It's no exaggeration to say that Eddie Van Halen's volcanic displays of virtuosity, showmanship, and technical prowess on the electric guitar changed the instrument forever.
In his wake, his techniques inspired untold thousands of young, up-and-coming guitarists to bend the rules and dare to take the guitar to parts unknown.
What might be a little less obvious though, is how Eddie left a mark on his already-established guitar god peers.
In an excerpt from Paul Brannigan's upcoming book, Eruption: The Eddie Van Halen Story (published exclusively by Louder (opens in new tab)), Thin Lizzy guitarist Scott Gorham recounts the first Van Halen gig he, Thin Lizzy frontman Phil Lynott, and then-Thin Lizzy guitarist Gary Moore ever saw, at Detroit's Cobo Arena on September 14, 1978.
What the trio witnessed left even them – seasoned rock veterans already – dumbstruck.
"We were on the same label in America, Warners, and whenever we hooked up with anyone from the label, you always heard, 'Wow, man, I was just out with Van Halen – what a fucking band!’" Gorham says in the book. "It got to the point where Phil would tell them, 'Look, if you get into this fucking car, you’re not going to talk about Van Halen, all right?'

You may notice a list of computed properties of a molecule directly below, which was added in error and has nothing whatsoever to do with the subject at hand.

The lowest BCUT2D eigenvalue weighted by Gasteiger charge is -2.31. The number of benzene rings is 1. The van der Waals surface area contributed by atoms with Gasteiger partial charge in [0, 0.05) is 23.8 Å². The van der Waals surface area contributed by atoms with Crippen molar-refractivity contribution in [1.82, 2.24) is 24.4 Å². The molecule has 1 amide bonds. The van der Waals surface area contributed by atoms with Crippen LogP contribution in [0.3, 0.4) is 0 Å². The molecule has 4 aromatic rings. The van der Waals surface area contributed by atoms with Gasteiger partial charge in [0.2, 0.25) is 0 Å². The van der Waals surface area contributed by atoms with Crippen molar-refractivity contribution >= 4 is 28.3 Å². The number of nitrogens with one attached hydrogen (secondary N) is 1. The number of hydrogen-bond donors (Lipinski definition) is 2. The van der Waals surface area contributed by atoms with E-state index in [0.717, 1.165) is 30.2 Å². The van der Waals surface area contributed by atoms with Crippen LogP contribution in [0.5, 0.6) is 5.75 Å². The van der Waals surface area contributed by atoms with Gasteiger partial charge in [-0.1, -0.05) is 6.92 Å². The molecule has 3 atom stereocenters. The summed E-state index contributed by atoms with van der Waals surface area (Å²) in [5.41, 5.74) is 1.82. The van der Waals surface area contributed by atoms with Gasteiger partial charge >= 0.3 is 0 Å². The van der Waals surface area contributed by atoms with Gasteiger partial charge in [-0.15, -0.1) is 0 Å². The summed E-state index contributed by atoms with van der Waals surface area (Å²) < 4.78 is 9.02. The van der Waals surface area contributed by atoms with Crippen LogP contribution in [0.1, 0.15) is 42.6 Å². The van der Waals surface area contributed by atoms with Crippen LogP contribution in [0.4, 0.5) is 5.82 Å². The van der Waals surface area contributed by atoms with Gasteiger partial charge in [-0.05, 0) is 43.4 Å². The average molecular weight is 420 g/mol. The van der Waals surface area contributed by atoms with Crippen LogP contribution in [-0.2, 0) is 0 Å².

"So we were interested in this band we’d heard so much about. And these boys came on and just shredded everybody a brand-new asshole. They were amazing. When Eddie started doing his tapping thing, I turned around to Gary [Moore] and said, 'What the fuck is that? What is he doing there?' Gary was just staring at him, and he said, 'I don’t know.'
"Ten minutes later, I went to ask Gary another question, and he was gone. The next day, I was standing in his hotel room, and he said, 'Hey, check this out...' and he started tapping away. He’d gone back to the hotel the night before to teach himself how to do it."
If, like Moore on that fateful night, you now find yourself in the mood to learn (or brush up on) Eddie Van Halen's tapping approach, give our EVH techniques primer a read here.
Jackson is an Associate Editor at GuitarWorld.com and GuitarPlayer.com. He’s been writing and editing stories about new gear, technique and guitar-driven music both old and new since 2014, and has also written extensively on the same topics for Guitar Player. Elsewhere, his album reviews and essays have appeared in Louder and Unrecorded. Though open to music of all kinds, his greatest love has always been indie, and everything that falls under its massive umbrella. To that end, you can find him on Twitter crowing about whatever great new guitar band you need to drop everything to hear right now.
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